Our son Brian chose to study in Madrid for a semester. He lived with a host family that spoke Spanish and very little English. His Spanish has improved, and this has been a terrific experience that he will never forget. Brian has enjoyed the host family, the school, the culture, everything. He has been able to travel around to different parts of Europe with ICADE. As parents, we couldn't be happier .
Andy & Peggy Balch
Loyola recognizes the important role you've played in your child's decision to embark on an academic cross-cultural journey and we encourage you to continue to support your child as they learn to navigate a new city, culture and way of life. We offer the following suggestions to help you participate in your child's exploration and experience. And please, if you have any questions or concerns, feel free to contact us.
CIE works with Loyola students to find the right program for them. These are some of the issues we consider, and we encourage you to explore these with your son or daughter. We have also included the links to the appropriate pages on our website.
When your child has selected a specific site, be sure you receive, review and understand the following information about your student's program:
- Program Structure - type, location, duration, size, facilities and staffing
- Academic Credit - how earned, courses available, how applied to degree at Loyola
- Living Arrangements - homestay, student residence, independent living and other options
- Orientation - pre-departure program on campus and upon arrival in country
- Support Services - academic, social, emotional, health and wellness and special needs
- Cost - program fee, what the fee covers, and how to pay
- Travel Arrangements - how to make them and program dates
- Maintain communication with reasonable frequency but not on a daily basis.
- Keep the program calendar in mind. If you haven't heard from your son or daughter, it may be because he or she is on a program excursion or traveling during a break.
- Encourage your son or daughter to refer to the Study Abroad Handbook.
- Be aware that your student may experience culture shock.
- The inevitability of cross-cultural experiences is that ideas and notions of self and the other get challenged and reshaped by daily interactions, first-hand experiences and lived knowledge. Students often find that their host culture is not how they expected, sometimes for better, other times for worse. This is generally termed culture shock, and as a parent, you'll often be a long-distance sounding board as your student tries to make sense of their new surroundings. Students report experiencing confusion and a range of emotions while abroad, so you may receive an exuberant phone call one day and a very dejected email the next. Transitioning to a new way of life can be difficult and it takes a while to settle in and begin to put things in perspective. It is important for family and friends to recognize the normalcy of this struggle and to remain supportive. After some time, if you truly believe your student is having serious difficulty adapting to their new environment, encourage them to consult with a program representative or international office staff member. (Adjusting to a new culture)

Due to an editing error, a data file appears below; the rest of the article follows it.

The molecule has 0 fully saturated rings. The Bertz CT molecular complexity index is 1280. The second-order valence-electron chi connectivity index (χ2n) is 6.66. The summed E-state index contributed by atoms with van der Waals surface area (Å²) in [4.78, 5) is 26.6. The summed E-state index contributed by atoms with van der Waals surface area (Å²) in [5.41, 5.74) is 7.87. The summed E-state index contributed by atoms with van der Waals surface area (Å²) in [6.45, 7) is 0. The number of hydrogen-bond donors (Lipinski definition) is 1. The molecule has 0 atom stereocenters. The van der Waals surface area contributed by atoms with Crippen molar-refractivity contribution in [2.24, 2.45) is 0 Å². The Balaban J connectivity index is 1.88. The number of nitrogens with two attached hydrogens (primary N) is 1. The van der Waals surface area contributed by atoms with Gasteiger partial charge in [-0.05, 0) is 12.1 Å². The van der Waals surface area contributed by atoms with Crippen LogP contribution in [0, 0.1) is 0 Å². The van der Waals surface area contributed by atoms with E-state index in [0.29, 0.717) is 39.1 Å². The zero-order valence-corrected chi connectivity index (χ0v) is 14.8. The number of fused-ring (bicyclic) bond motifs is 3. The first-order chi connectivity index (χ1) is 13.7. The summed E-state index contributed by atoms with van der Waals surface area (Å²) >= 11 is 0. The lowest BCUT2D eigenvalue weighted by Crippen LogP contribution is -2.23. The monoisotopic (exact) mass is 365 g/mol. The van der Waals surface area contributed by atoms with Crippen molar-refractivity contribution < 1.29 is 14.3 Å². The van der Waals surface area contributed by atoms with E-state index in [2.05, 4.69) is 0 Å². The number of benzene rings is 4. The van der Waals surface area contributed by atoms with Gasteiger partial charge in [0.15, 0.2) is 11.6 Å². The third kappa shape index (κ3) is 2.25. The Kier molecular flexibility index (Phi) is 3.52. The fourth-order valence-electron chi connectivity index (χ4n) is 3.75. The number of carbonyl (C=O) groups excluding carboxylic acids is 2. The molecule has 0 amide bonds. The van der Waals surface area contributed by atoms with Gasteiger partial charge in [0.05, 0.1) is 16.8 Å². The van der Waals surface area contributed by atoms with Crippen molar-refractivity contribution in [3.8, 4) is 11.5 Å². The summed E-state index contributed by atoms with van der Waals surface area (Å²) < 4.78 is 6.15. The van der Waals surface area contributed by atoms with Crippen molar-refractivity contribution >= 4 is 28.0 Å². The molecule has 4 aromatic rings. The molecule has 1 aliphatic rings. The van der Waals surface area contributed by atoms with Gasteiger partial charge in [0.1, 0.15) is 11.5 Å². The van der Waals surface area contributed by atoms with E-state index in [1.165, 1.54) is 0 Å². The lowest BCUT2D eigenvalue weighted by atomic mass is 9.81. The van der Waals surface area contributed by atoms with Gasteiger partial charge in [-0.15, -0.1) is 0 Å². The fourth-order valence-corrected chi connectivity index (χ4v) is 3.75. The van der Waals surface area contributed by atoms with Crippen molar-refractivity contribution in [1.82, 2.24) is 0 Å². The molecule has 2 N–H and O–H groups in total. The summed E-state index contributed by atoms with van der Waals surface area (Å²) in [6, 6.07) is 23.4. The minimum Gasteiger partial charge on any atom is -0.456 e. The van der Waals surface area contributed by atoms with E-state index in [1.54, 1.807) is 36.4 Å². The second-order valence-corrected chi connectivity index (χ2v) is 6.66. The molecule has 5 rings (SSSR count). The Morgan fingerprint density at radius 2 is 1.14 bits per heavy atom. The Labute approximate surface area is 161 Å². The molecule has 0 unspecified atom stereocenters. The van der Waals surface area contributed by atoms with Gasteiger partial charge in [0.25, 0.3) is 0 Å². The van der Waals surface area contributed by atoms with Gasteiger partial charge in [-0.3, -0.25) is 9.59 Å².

- Monitor online information and advisories from the State Department's Bureau of Consular Affairs.
- Incidents and Emergencies Abroad
- Should your student experience an unpleasant incident (displeasure with housing situation, theft, trouble with classes) while abroad their instinct will most likely lead them to call you no matter what time of day it is or their distance from home. If such an event occurs, please encourage your student to call the local program contact regarding their concerns. Most problems can be easily and quickly resolved when handled locally. Please remind your student to remain calm and to feel free to discuss the situation with their program contact as that is what they are there for.
- Should your student experience an emergency abroad (bodily injury, victim of crime), please encourage them to contact the local authorities immediately. This call should be followed-up by a call to their local program contact. Their program contact will be able to assist them in seeking out any additional help or support the student may need in regard to their emergency situation.
When They Return
Continue your enthusiasm for your son or daughter's experience in the months after he or she returns home. Show interest in the photos, stories and memories to help keep the experience alive. Be aware that your student may experience reverse culture shock.
Coming home can be just as difficult as adjusting to life overseas. This is particularly true for students who spend a semester or year abroad. It will take a bit of time to re-adjust. Your student will have grown personally and will not be the same child you said goodbye to at the airport. Your student may feel frustrated because he or she has experienced so much, but everything at home still feels exactly the same. Expect them to experience some level of personal confusion and a wide range of emotions, including irritation and anger. Be patient and allow your student time to share stories and memories from their time abroad. With time, often several months, they will eventually fall back into step with life in the US.
Forward any program-related materials, such as transcripts, to your son or daughter for processing on campus.